Should you visit New Plymouth and Mount Taranaki?
After Hamilton our next stop was Three Sisters Beach. The wind was so crazy that it was hard to open our eyes to see the wonderful rock formations. One of them was Elephant rock that lost his trunk in 2016 after 7.8 magnitude earthquake. Surprisingly it still looked like an Elephant.
Three Sisters are rock formations called stacks. Some of them were once arches that have collapsed, leaving just the upright columns. I would say there are more than three siblings involved ha ha….
The coastline is ever changing, and ocean do everything it can to add or take away more family members whenever it’s possible.
After a night in a car in small city called Waitara (where locals came in our campground in the middle of the night, played laud music and left a ton of trash) we arrived in New Plymouth.
Even before we came to New Zealand I felt indescribable and unexplainable urge to see this city. I saw a picture of a majestic Taranaki mountain in the background of the city and I guess that amazed me.
When we arrived turned out that city wasn’t as glorious as I was imagining. It was a nice little city with a nice park, beautiful houses and promenade along the coast. But it wasn’t that magical place that my mind created.
Nevertheless, it I still liked it very much. I liked the artwork on the houses and the weird 48-metre kinetic sculpture called The Wind Wand that has become one of the cities symbols.
I also really liked the Brooklands Park, with its pond, waterfalls and greenhouses with a lot of orchids.
We even climbed The Paritutu Rock – very steep and relatively small cliff. The climb starts with stairs, but the major part you have to climb on all four with a little help of chains attached to the cliff. I would suggest anyone to try climb it. Just to feel the satisfaction after a hard climb and to be able to see beautiful surrounding from the top.
One of the best things about the New Plymouth was meeting one of our friends and his girlfriend. We decided to climb Mount Taranaki together and we chose Veronica track to do so. Lady at the Information desk in Egmont Natural Park informed us, that the Mountain is covered with snow, so it is not safe for us to climb all the way to the top with no special equipment, guide and of course some skills. So we decided to climb as high as we can until we will reach the snow. And so we did.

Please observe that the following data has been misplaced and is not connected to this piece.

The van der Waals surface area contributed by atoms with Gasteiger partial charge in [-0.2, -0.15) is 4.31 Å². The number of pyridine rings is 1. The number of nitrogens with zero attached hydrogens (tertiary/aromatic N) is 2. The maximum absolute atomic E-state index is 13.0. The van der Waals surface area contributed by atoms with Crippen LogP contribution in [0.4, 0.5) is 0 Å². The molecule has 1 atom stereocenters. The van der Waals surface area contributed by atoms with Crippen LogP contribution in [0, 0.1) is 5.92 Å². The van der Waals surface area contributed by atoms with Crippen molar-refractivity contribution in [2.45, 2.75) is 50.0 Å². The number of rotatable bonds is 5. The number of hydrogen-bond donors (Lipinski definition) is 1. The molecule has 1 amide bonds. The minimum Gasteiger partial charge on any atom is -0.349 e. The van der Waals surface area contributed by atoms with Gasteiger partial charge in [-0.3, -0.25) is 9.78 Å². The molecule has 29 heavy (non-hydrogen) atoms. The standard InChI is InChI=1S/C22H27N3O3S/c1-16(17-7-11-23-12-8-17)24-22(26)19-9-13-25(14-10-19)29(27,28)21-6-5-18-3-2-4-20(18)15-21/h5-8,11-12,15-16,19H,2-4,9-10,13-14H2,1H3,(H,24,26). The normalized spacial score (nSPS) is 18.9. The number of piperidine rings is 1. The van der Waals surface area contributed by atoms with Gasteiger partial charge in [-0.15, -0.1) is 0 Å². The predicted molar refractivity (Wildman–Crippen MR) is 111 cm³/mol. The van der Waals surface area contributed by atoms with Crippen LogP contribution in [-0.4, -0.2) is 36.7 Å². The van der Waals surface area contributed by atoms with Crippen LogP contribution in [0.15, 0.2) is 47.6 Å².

Walk was relatively easy and the views were great. We were so lucky with the weather. Although it didn’t seem promising before.
The Mount Taranaki is an active but quiescent stratovolcano. It is geologically young, having commenced activity approximately 135,000 years ago. The most recent activity was the production of a lava dome in the crater. The mountain collapsed down the side in the 1850s or 1860s. It’s perfect siluet is one of the most recognizable symbols for the region. Basically you can see it from nearby cities all around it.
We walked back to Information center via Goblin Forest walk. It was magical. The trees were covered with moss and air smelled like soil and wet grass.
When we returned to the New Plymouth clouds covered the sky and there were no signs of the great perfectly shaped volcano to be found.
The next day we decided to see the Brooklands (Pukekura) Park. It covers 52ha (128 acres) right in the heart of the city and is one of New Zealand's premier botanical gardens. It turned to be very lovely, especially the Green houses with all kinds of plants, trees and flowers.
Orchids were my favorites (mainly because all the orchids I ever had died in a quick unexplainable death. Even if I tried treat them different ways the result remained the same. They just didn’t last.) There were ponds with birds, fountains, and nice little café that served delicious coffee and Ice cream.
On our way to our campground we decided to visit Hollard garden. Established in 1927 by Bernie and Rose Hollard, it features intimate gardens, expansive lawns, hidden paths, a swamp garden, bbq and kitchenette – The Family Corner. Hollard Gardens are informal and very private. The property is a plant collector’s dream and displays a huge variety of plants both native and exotic. The gardens continue Bernie Hollard’s legacy of collection, plant innovation and sustainability. Many plants here are rare and endangered. Entrance is free. There were no season for most of the plants, but it was still worth the stopping. I can only imagine how nice it is when everything blooms.
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